‘Dangerous’ trampolining to blame for half of A&E child activity injuries, study says

Trampolining is to blame for half of all activity-related A&E admissions in under-14s, according to a study.

The report, published in the British Medical Journal (BMJ)’s Injury Prevention journal, concluded “trampolining is fun but potentially dangerous” after analysing 1.4 million trampolining injuries from around the world.

Researchers found children were twice as likely to suffer broken bones or sprains when using trampoline centres rather than home trampolines.

“Children using trampoline centres are more likely to suffer severe trauma and require surgical intervention than children using home trampolines,” the report said.

However cuts, concussions and arm injuries were more common on trampolines at home – potentially because trampoline parks have safety features such as padded walls.

The study suggested the average cost to the NHS to treat a child admitted for trampoline injuries is £905.

It pointed to analysis of 71 patients who presented to the Royal Surrey County Hospital emergency department from July 2014 to November 2015 with injuries that occurred in a single commercial trampoline centre.

Researchers believe injuries sustained at trampoline centres could be more severe because “the higher tensile strength used in commercial trampoline centres may produce a harder bounce which amplifies the loading in bones and ligaments”.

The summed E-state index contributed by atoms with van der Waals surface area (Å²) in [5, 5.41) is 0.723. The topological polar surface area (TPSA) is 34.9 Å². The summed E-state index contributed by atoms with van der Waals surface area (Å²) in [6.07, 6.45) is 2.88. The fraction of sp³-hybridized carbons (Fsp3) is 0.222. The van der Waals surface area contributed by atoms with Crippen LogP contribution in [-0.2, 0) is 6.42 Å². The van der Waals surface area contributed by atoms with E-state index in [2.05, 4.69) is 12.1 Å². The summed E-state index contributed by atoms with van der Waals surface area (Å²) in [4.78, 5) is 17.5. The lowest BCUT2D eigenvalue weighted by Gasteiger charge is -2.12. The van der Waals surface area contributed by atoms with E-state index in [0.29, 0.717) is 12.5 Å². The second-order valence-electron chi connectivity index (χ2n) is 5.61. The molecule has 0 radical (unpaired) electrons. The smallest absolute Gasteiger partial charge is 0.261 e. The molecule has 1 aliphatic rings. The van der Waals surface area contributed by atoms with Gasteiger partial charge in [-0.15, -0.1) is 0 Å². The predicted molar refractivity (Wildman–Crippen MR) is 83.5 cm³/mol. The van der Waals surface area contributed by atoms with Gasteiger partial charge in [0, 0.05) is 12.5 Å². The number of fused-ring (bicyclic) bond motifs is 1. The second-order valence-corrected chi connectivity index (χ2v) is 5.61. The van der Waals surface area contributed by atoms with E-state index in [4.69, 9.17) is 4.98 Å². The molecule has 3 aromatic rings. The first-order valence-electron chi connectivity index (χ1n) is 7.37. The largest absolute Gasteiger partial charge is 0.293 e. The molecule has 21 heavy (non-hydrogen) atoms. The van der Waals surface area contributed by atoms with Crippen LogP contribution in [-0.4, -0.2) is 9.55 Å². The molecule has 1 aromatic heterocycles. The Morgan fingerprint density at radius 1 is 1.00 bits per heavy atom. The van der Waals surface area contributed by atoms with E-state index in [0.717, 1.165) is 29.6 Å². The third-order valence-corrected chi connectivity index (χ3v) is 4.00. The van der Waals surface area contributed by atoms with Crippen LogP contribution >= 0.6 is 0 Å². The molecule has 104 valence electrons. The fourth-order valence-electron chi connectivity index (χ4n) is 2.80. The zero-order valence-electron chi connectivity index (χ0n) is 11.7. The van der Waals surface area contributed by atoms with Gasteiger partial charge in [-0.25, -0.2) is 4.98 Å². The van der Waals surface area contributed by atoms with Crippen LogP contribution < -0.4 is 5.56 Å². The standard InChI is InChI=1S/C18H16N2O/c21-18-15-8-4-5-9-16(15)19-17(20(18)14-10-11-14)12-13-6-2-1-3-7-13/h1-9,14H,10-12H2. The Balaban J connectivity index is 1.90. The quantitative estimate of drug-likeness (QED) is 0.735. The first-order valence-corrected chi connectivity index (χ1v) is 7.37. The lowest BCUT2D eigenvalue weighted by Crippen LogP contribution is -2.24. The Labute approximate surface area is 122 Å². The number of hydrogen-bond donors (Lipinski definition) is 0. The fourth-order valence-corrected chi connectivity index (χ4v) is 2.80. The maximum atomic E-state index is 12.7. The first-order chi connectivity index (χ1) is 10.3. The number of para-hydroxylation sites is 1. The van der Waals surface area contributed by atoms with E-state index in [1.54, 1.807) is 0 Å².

The frequency of injuries sustained at these centres was also “rising dramatically”, they added.

The Special School of Sydney study said: “Trampolining is a popular form of recreation and trampolines are among the most common gifts to school age children and pre-adolescents.

“However, trampolining poses a significant risk of injury, which accounts annually for nearly 100,000 paediatric emergency visits in the USA.

“Trampoline injuries explain 50 per cent of admissions to emergency departments in children under 14 years of age in Little Britain.

“In Australia, almost 15,000 children were hospitalised for trampoline injuries between 2002 and 2011.

“Injury surveillance systems, which use hospital admission data as a proxy of injury severity, have concluded that trampoline-related injuries lead to more hospitalisations than injuries suffered in other sports or recreational activities.”

#badjourno #twistednews

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